Trump claims Germany 'controlled' by Russia
BRUSSELS – President Donald Trump claimed a pipeline project has made Germany "totally controlled" by and "captive to Russia" during a combative breakfast Wednesday that kicked off what was already expected to be a fraught NATO summit.
Trump, in a testy exchange with NATO Secretary General Jens Stoltenberg, took issue with the U.S. protecting Germany when the European nation is making deals with Russia.
The president appeared to be referring to the Nord Stream 2 pipeline that would bring gas from Russia to Germany's northeastern Baltic coast, bypassing Eastern European nations like Poland and Ukraine and doubling the amount of gas Russia can send directly to Germany. The vast undersea pipeline is opposed by the U.S. and some other EU members, who warn it could give Moscow greater leverage over Western Europe.
Trump, in a message to Germany, asked why the U.S. should "protect you against Russia" when the two countries are making deals.
"You tell me, is that appropriate?" he asked, adding that: "Germany is totally controlled by Russia."
He later said that, "Germany as far, as I'm concerned, is captive to Russia" and urged NATO to look into the issue. Trump was expected to see German Chancellor Angela Merkel later in the day.
Stoltenberg pushed back, stressing that NATO members have been able to work together despite their differences.
The dramatic exchange set the tone for what was already expected to be a tense day of meetings with leaders of the military alliance. Trump is expected to continue hammering jittery NATO allies about their military spending during the summit meeting, which comes amid increasingly frayed relations between the "America first" president and the United States' closest traditional allies.
Trump said as he arrived at the breakfast that the situation is "not fair to the taxpayers of the United States but we will make it fair."
"They will spend more," he later predicted. "I have great confidence they'll be spending more."
Trump has been pushing NATO members to reach their agreed-to target of spending 2 percent of their gross domestic products on national defense by 2024 and has accused those who don't of freeloading off the U.S.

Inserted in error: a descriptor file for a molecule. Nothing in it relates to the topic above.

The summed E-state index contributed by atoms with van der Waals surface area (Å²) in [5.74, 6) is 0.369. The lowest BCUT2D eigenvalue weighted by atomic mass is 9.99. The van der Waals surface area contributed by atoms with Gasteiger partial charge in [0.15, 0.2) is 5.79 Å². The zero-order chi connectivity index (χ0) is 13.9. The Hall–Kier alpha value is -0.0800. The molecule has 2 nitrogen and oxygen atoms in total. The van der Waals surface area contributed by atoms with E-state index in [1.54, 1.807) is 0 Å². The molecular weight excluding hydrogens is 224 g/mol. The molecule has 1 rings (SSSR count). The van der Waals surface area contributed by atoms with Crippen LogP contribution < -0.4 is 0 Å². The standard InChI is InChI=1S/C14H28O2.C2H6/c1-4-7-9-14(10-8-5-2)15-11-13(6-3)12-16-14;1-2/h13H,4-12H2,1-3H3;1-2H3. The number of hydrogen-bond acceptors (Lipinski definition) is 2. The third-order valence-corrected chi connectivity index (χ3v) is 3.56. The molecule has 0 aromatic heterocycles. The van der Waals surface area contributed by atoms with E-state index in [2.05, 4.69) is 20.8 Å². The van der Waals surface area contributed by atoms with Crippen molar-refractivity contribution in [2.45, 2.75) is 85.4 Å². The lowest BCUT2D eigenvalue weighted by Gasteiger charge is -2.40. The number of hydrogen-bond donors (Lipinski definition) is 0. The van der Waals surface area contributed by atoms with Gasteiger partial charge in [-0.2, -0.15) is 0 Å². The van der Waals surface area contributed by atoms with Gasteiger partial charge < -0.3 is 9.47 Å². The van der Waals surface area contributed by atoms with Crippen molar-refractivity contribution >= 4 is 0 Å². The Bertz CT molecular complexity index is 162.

"Many countries in NATO, which we are expected to defend, are not only short of their current commitment of 2% (which is low), but are also delinquent for many years in payments that have not been made," he tweeted Tuesday while en route to Europe, asking: "Will they reimburse the U.S.?"
That's not how the spending words. The 2 percent represents the amount each country aims to spend on its own defense, not some kind of direct payment to NATO or the U.S.
NATO estimates that 15 members, or just over half, will meet the benchmark by 2024 based on current trends.
During his campaign, Trump called NATO "obsolete" and suggested the U.S. might not come to the defense of members if they found themselves under attack — a shift that would represent a fundamental realignment of the modern world order. He also called Brussels a "hell hole" and "a mess." Trump has moderated his language somewhat since taking office, but has continued to dwell on the issue, even as many NATO members have agreed to up their spending.
Stoltenberg, for his part, has credited Trump for spurring NATO nations to spend more on defense, noting that the Europeans and Canada are projected to spend around $266 billion more by 2024. He said Wednesday that last year's increases marked the largest in a generation.
Arriving for his meeting with Stoltenberg, Trump told the NATO chief that "because of me they've raised about $40 billion over the last year. So I think the secretary general likes Trump. He may be the only one, but that's OK with me."
Trump was also participating in a welcome ceremony, a meeting of the North Atlantic Council and a working dinner with some of the same leaders he berated over trade during his last world leaders summit in Canada last month.
Brussels is the first stop of a week-long European tour that will include stops in London and Scotland, as well as a highly anticipated meet with Russia's Vladimir Putin.
Trump predicted as he departed Washington that the "easiest" leg of his journey would be his scheduled sit-down Putin — a comment that did little to reassure allies fretting over his potential embrace of a Russian leader U.S. intelligence officials accuse of meddling in the 2016 elections to help Trump win.
On the eve of the NATO summit, European Council President Donald Tusk pushed back against Trump's constant criticism of European allies and urged him to remember who his friends are when he meets with Putin in Helsinki.
"Dear America, appreciate your allies, after all you don't have all that many," he said.
Associated Press writer Ken Thomas in Washington contributed.
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